Seattle and London, the Same Only Different
“America and England are two nations divided by a common language.” — Winston Churchill
Caroline Kay, BECAUZ COO, is an English rose who came to work in the U.S. five years ago. In both the U.S. and the U.K., five years is the “wood” anniversary. So we gave her some toothpicks to celebrate and asked for her observations on how working and living in the U.S. is different than in the U.K.
I arrived in Seattle from London on Halloween in 2010. (No, not on a broomstick. But on landing, I did question for a bit whether my arrival was a trick or a treat…)
It has turned out to be a marvelous treat. I’ve always loved traveling, so the opportunity to work in the U.S. was a dream come true. Mostly a smashing dream, though sometimes surreal. Only rarely a nightmare.
The highlight of the dream is this: the opportunity to work with a passionate, talented team of facilitators, coaches, and consultants who help companies survive and thrive in times of change. I get to be the wizard behind the BECAUZ curtain—running the firm’s operations and whipping up huge corporate events and conferences.
Then there’s the surreal part—like trying to figure out the more subtle differences between the U.S. and the U.K. in work and life. The accents and terminology differ, of course, but that’s the easy part. It’s what’s not said that’s dodgy: how people socialize here, how they find jobs, how you make friends, interactions in the office. Even how you greet people. In Seattle, it seems like the first time you meet a work contact, you shake hands. After that, it’s all hugs. In the U.K., it’s a kiss on both cheeks. Sometimes I forget where I am and my jolly greeting becomes an awkward jig of hugs, kisses, and bumped noses.
I’m getting used to how much more open and direct Americans are than Brits. At first, I was amazed by how open people are in business meetings compared to my compatriots at home—the things I’ve heard! (Intimate medical woes, men having the snip, spouse burning dinner last night… Blimey!) I’m still learning how to do this, to open up about my personal life to new acquaintances. “Putting it all out there” is decidedly un-British.
Some of things Americans like to share with me are their perceptions of Brits. So I’d like to set the record straight:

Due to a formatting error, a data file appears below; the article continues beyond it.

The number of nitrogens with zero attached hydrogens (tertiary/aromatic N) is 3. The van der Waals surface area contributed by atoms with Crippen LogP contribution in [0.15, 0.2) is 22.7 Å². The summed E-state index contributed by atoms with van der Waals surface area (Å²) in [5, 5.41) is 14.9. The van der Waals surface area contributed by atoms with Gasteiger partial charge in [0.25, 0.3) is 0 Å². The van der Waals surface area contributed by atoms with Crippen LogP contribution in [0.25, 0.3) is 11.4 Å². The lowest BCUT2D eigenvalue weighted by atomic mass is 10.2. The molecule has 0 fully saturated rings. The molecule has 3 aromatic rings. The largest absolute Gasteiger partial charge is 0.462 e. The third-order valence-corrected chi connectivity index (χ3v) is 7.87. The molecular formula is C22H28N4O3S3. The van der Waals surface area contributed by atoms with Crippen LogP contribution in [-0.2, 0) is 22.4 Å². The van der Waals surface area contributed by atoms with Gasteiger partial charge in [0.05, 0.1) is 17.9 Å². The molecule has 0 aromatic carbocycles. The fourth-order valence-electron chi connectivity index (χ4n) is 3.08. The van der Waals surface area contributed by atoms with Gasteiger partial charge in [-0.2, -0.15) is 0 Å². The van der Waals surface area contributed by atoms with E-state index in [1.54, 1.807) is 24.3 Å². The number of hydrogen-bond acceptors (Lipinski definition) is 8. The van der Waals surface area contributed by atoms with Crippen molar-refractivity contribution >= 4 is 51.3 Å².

- Not all Brits have bad teeth.
- Our national sense of humor is not Benny Hill or Monty Python; I think it’s more the dry, wry wit of John Cleese or Stephen Fry.
- “Pants” are underwear in the UK. Brits wear “trousers” on the outside.
- No, I have not had tea with the Queen. (Though if she asked me over for a glass of bubbly, I’d consider it…)
- Yes, we frequently say “sorry.”
- It doesn’t always rain in the UK (Seattle people understand this misperception).
- And some English food is quite good! (Have you had Cornish pasties?)
On the subject of food, I admit that part of the dream is the food and cocktail culture in Seattle. Truly heaven…
But I remember the first time I went to an American supermarket, with shelves full of bewildering products towering over me. And the volume! Good heavens, how many kinds of cold cereal or tinned soup does one truly need?
(Though I admit I’m not immune to volume. Somehow the two suitcases of belongings I moved here with have grown to fill a house. Where did I get all this stuff and why?)
In the U.K., I didn’t buy many groceries. I had a tiny fridge. I went out a lot. Now I have a fridge the size of a British coat closet. I could live in there if I had to (the amount of bubbly in there could keep me going for quite a while.)
But I do love the “bigness” of life in Seattle. The big mountains, vast forests, endless water. I love hiking, so the mountains are lovely part of the dream. English landscape can be gorgeous, but it’s softer, always changing. It’s the classic English rose vs. Seattle’s big, dramatic, native rhododendrons.
The history here is intriguing and I always ask Americans about their heritage. Where their family is from and how they got here, whether it’s generations ago or more recently. The stories are fascinating.
The opportunity to live and learn in the U.S. has been amazing and I don’t plan to go anywhere soon. I’m lucky to get home often—to do business development for BECAUZ; to go to the pub with friends; to eat mushy peas and Yorkshire pudding. And mostly, to see my family and my dog Jack.